OSHA requires forklift trucks to be inspected at least once per day, or after every shift if in constant use
(Powered Industrial Truck OSHA Standard 29 CFR 1910.178(q)(7).
The inspection doesn’t have to be documented. However, there are four really good reasons why you should document the inspection:
Having a pre-printed checklist ensures that no safety critical parts of the forklift are missed
Ensures consistency across the organization, regardless of experience, every operator conducts the inspection, in the same way, inspecting the same components
Consistency allows comparisons between forklifts in your organization so that you can identify trends and patterns
Finally and crucially, it provides evidence to an OSHA inspector that you are complying with the standard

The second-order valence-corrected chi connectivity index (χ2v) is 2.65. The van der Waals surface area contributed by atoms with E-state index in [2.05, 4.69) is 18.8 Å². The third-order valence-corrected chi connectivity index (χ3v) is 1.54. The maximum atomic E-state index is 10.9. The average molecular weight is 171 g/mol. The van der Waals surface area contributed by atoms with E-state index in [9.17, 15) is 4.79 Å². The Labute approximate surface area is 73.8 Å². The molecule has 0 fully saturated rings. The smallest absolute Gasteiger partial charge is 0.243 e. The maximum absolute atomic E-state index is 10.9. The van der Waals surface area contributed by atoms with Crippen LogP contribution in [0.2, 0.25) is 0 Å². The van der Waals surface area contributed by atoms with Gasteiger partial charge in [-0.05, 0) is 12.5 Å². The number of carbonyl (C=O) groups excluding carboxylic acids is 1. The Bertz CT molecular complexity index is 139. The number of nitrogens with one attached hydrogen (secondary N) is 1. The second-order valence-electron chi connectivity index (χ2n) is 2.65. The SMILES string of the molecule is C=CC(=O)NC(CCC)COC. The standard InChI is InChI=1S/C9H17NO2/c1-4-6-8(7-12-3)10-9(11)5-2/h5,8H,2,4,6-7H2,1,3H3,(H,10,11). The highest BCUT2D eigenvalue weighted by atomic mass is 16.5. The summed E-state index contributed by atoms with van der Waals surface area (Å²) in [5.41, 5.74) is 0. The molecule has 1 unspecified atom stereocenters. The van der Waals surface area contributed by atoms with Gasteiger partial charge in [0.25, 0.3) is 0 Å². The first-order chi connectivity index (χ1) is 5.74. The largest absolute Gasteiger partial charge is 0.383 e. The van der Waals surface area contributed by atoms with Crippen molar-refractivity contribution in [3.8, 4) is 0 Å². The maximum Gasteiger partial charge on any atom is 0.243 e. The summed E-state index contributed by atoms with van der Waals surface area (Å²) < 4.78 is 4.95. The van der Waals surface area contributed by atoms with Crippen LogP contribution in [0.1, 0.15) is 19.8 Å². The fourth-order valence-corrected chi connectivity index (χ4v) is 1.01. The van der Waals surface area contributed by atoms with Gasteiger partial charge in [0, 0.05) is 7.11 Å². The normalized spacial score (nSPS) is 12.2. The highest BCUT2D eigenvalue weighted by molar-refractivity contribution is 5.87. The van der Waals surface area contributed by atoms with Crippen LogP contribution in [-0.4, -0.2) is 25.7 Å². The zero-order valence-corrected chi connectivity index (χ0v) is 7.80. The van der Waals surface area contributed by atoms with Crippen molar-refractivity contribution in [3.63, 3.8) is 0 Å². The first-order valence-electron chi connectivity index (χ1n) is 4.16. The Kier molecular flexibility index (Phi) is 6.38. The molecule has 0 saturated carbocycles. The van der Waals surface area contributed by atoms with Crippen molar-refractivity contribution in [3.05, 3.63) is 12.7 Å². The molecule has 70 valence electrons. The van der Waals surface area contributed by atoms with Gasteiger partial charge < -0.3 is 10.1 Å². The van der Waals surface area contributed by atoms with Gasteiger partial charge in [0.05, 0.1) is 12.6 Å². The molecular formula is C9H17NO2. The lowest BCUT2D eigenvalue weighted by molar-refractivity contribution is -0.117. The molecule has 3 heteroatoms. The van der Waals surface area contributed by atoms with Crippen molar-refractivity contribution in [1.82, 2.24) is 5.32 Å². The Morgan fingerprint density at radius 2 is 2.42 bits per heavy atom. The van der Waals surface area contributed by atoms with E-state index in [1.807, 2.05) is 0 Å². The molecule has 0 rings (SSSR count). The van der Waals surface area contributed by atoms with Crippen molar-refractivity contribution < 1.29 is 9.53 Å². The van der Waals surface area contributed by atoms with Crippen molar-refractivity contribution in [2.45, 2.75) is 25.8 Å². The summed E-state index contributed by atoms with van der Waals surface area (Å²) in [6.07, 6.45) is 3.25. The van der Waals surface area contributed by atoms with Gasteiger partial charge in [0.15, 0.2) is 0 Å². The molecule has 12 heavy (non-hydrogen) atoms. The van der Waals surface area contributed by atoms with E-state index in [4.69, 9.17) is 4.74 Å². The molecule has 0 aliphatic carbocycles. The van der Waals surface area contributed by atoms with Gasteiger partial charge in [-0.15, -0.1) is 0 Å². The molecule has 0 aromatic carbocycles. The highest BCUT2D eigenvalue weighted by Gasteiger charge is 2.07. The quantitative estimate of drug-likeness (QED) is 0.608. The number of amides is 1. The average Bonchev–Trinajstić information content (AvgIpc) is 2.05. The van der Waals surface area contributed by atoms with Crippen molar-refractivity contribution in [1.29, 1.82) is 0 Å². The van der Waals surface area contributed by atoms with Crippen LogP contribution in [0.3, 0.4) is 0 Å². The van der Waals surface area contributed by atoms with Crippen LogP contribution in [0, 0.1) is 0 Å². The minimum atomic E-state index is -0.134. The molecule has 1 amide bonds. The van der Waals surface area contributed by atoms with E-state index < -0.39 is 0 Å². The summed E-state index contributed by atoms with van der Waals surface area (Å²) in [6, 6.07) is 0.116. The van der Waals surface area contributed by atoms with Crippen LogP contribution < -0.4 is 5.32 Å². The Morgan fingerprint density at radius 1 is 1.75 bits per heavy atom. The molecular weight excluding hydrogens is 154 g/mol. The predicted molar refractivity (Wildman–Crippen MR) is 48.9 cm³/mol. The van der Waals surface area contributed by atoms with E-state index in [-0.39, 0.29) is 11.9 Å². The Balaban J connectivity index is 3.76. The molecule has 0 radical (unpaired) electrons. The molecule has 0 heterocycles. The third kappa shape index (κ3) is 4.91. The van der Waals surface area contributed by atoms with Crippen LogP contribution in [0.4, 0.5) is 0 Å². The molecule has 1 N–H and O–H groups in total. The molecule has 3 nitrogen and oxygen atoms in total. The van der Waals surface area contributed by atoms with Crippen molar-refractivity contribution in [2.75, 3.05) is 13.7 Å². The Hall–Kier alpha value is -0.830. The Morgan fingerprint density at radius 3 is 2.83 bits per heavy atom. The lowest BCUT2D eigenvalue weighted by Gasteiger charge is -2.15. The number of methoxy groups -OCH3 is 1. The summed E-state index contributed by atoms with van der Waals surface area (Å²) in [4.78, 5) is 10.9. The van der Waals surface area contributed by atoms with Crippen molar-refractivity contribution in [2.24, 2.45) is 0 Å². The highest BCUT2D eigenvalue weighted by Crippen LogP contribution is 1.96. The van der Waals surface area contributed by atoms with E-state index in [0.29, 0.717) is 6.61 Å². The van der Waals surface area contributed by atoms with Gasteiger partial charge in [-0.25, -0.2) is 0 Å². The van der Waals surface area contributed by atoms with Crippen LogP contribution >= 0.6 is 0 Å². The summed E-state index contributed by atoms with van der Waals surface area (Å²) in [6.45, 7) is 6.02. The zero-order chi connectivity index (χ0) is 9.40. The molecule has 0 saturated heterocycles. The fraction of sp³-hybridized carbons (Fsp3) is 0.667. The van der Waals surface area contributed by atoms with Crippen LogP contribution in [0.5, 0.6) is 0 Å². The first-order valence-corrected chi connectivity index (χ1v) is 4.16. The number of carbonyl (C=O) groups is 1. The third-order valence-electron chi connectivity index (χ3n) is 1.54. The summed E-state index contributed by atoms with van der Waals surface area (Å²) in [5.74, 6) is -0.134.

The operator should conduct a pre-start visual check with the key off and then perform an operational check with the engine running. The vehicle should only be placed in service if it passes this inspection. Any vehicle found to be defective in any way must be taken out of service immediately. Defects should be recorded and reported to a Supervisor.
The challenge that all safety professionals seem to have is to first make certain the operator performs the check, and then that the supervisors are engaged in managing it – either to say ‘good job’, or ask why the check has not been done. Green Guard working with SG World USA’s patented solution solves these problems and offers a visible and simple way to make certain forklift safety checks happen every shift.
In support of the OSHA standard, ANSI Standard B56 requires “adequate maintenance facilities, personnel and procedures to be provided” when operating forklift trucks. Having an inspection program would be an important part of meeting this standard too.
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